# Project 8: Series

## Instructions

Use Maxima to work this project. Each group should email an annotated Maxima file to the instructor.

## Power Series

### 1. Integrating a power series

Consider the function \(f(x) = \ln ( 1 + x^7) \).

- Use the Maclaurin series for \( \ln (1+x) \) given in Table 1of section 8.7 and a substitution to find a power series for \( \ln (1+x^7) \).
- Integrate the power series to approximate \( \displaystyle \int_0^{0.9} \ln ( 1 + x^7 ) \, dx \)
- Use the integrate() command in Maxima to find \( \displaystyle \int_0^{0.9} \ln ( 1 + x^7 ) \, dx \). Explain why this isn't such a good idea (this is where the text cells ctrl-1 would come in handy).
- Use the romberg() command in Maxima to approximate \( \displaystyle \int_0^{0.9} \ln ( 1 + x^7 ) \, dx \)

*Note that Maxima uses log(x) instead of ln(x).*

## Taylor Series Approximation

### 2. Effect of increasing order on interval of convergence

This problem is to create a graph similar to figure 1 on page 478 of your textbook. Come up with a function (don't make it too simple) and pick a point in the domain of the function. *Hint: Maclaurin series are easier to work with by hand, but the computer can work easily with other values*.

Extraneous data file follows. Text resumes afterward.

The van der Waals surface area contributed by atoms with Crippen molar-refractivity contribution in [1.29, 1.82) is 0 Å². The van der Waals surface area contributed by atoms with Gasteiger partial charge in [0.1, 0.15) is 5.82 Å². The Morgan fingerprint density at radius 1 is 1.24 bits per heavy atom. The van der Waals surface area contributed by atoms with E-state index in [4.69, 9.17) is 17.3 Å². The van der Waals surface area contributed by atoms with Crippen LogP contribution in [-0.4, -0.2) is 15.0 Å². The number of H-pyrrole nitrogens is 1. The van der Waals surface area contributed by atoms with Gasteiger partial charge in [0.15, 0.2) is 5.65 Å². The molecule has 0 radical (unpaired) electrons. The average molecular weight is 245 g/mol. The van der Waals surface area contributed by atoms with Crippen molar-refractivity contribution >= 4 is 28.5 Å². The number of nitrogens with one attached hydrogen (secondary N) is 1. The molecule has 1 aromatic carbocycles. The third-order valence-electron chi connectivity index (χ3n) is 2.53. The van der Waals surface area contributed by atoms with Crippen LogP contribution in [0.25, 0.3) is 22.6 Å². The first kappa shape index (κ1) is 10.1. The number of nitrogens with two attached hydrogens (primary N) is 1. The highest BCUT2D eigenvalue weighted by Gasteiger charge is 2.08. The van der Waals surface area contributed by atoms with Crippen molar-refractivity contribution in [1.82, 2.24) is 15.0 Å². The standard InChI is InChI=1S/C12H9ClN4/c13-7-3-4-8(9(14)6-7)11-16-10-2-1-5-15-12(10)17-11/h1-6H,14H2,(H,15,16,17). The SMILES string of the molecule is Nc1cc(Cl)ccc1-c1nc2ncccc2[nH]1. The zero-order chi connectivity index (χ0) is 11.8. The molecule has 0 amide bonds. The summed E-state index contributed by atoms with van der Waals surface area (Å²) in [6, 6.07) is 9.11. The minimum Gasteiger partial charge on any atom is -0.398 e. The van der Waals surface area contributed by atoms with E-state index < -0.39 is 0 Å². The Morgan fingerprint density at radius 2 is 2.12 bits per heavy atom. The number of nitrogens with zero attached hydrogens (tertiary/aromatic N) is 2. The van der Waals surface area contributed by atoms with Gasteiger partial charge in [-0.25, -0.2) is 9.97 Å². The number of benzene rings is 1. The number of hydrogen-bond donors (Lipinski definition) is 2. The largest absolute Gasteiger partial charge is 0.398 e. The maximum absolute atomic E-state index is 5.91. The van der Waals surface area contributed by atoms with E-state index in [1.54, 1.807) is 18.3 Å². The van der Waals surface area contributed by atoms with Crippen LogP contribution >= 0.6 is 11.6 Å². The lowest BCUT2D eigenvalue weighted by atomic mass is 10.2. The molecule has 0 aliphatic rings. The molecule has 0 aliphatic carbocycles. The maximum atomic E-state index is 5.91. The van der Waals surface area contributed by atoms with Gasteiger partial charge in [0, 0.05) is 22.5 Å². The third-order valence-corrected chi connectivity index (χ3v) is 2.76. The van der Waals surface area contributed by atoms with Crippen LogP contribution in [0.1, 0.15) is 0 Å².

- Find the values of your function and the first three non-zero derivatives of your function at the point you picked.
- Use the Taylor command in Maxima to verify your answers.
- Graph the function and three approximations on the same graph. Zoom in tight enough that you can see the interesting portion and the difference in the approximations.

## Differential Equations

#### 3. Finding a power series solution to a differential equation

One application of a power series is to approximate the solution to a differential equation.

Let \( y = \displaystyle \sum_{n=0}^{\infty} c_n x^n \).

- Find \(y'\). Remember that the \(n = 0\) term is a constant, so it will disappear when you find the derivative. This means that you should change the index of summation when you write \(y\)'.
- Substitute \(y\) and \(y'\) into the equation \( (x^2 + 4)y' + y = e^x \).
- Use Maxima to find the first 6 non-zero terms in the solution.

Note that the example in the power series solutions document is harder than the one you're asked to work.

You should also be able to combine the left hand side into a single summation without using Maxima; that might be a question on the exam.